BONN, Germany (Reuters) – Germany’s telecoms industry should accelerate the build-out of the country’s high-speed broadband network, its regulator said on Monday, adding it was considering easier regulation on glass-fiber internet to speed the process.
Germany has set a goal of providing nationwide internet with speeds of at least 50 megabits per second (mbit/s) in 2018 but the technology relied on by market leader Deutsche Telekom – based on the old copper telephone network – cannot be easily upgraded further.
That makes it harder to realize the vision of a “Gigabit society” in which all businesses and households would have access to superfast glass fiber connections by 2025 – at a cost of 80 billion euros ($95 billion) or more.
“We can’t delay further investments into the distant future and risk missing out on the chances of digitalization,” said Jochen Homann, president of the Federal Network Agency (BNetzA), presenting its annual reports on the telecoms and postal markets.
Germany’s engineering industry has sounded the alarm on the lack of access to high-speed internet, urging the next government to invest up to 40 billion euros to enable connected, automated manufacturing to take off.
Chancellor Angela Merkel had discussed investing 20 billion euros in glass fiber by 2025 in talks on forming a coalition that collapsed last month. Her conservatives are now exploring reviving their ruling alliance with the Social Democrats.
BACK OF THE FIELD
Addressing a news conference, Homann conceded that Germany was “pretty much at the back” of the international field when it comes to access to glass-fiber internet.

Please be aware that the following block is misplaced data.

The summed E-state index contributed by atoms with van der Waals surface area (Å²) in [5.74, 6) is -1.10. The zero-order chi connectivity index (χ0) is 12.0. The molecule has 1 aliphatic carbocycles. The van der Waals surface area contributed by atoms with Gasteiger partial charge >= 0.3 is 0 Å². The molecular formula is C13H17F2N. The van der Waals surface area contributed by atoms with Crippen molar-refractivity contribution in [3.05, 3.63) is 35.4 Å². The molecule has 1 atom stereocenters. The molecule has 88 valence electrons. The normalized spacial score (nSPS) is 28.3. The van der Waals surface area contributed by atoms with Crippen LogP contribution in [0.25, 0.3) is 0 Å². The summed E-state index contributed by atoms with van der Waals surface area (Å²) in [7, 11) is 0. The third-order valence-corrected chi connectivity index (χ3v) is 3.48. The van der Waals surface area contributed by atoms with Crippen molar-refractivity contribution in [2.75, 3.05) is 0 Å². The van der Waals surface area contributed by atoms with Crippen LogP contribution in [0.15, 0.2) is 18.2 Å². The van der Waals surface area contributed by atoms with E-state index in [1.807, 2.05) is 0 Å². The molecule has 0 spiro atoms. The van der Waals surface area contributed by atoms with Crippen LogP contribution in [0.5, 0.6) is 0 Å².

He said the BNetzA was considering a more flexible regulatory regime on glass fiber that would allow companies to cooperate in building out the network to save costs, and depart from strict cost-plus rules on pricing.
That view was supported by Germany’s Monopoly Commission, an advisory panel to the government, which in a separate report opposed calls by Deutsche Telekom CEO Tim Hoettges to completely deregulate glass fiber.
“We oppose radical solutions – such as completely abandoning regulation,” the commission’s point person for telecoms, Juergen Kuehling, told the same news conference. “We believe that more flexible regulation would be a sufficient incentive to invest in building out glass fiber.”
Kuehling also called for the full privatization of Deutsche Telekom, which remains 31.5 percent state-owned, to eliminate a conflict of interest in which the government is “both player and referee” on the telecoms market.
The VATM lobby group, which represents Deutsche Telekom’s rivals, welcomed the Monopoly Commission’s call for lighter-touch regulation while ruling out a free-for-all in laying fiber connections to buildings and homes.
Around 77 percent of households in Europe’s largest economy have access to the internet at speeds of 50 mbit/s and upward, the BNetzA estimates. That figure rises to 90 percent in towns but falls to just 36 percent in rural areas.
Around 13 percent of Germany’s 32.5 million broadband customers enjoy internet speeds of 100 mbit/s and more – double the level seen in mid-2015.
Demand for ultra-high-speed internet delivered via glass fiber remains very low, the BNetzA said. Even though 2.7 million households could have access to such connections, only a quarter have signed up. That will change.
“With increasing demands for performance it is clear that we have to think beyond the 50 mbit/s goal that was set for 2018. Germany needs Gigabit-capable infrastructure,” Homann also said.
The BNetzA said that in preparation for the rollout of 5G services it would make available new mobile spectrum in 2018. The mobile standard would make it possible to put self-driving cars on the streets and run connected “smart” home appliances.
Editing by Ludwig Burger and Mark Potter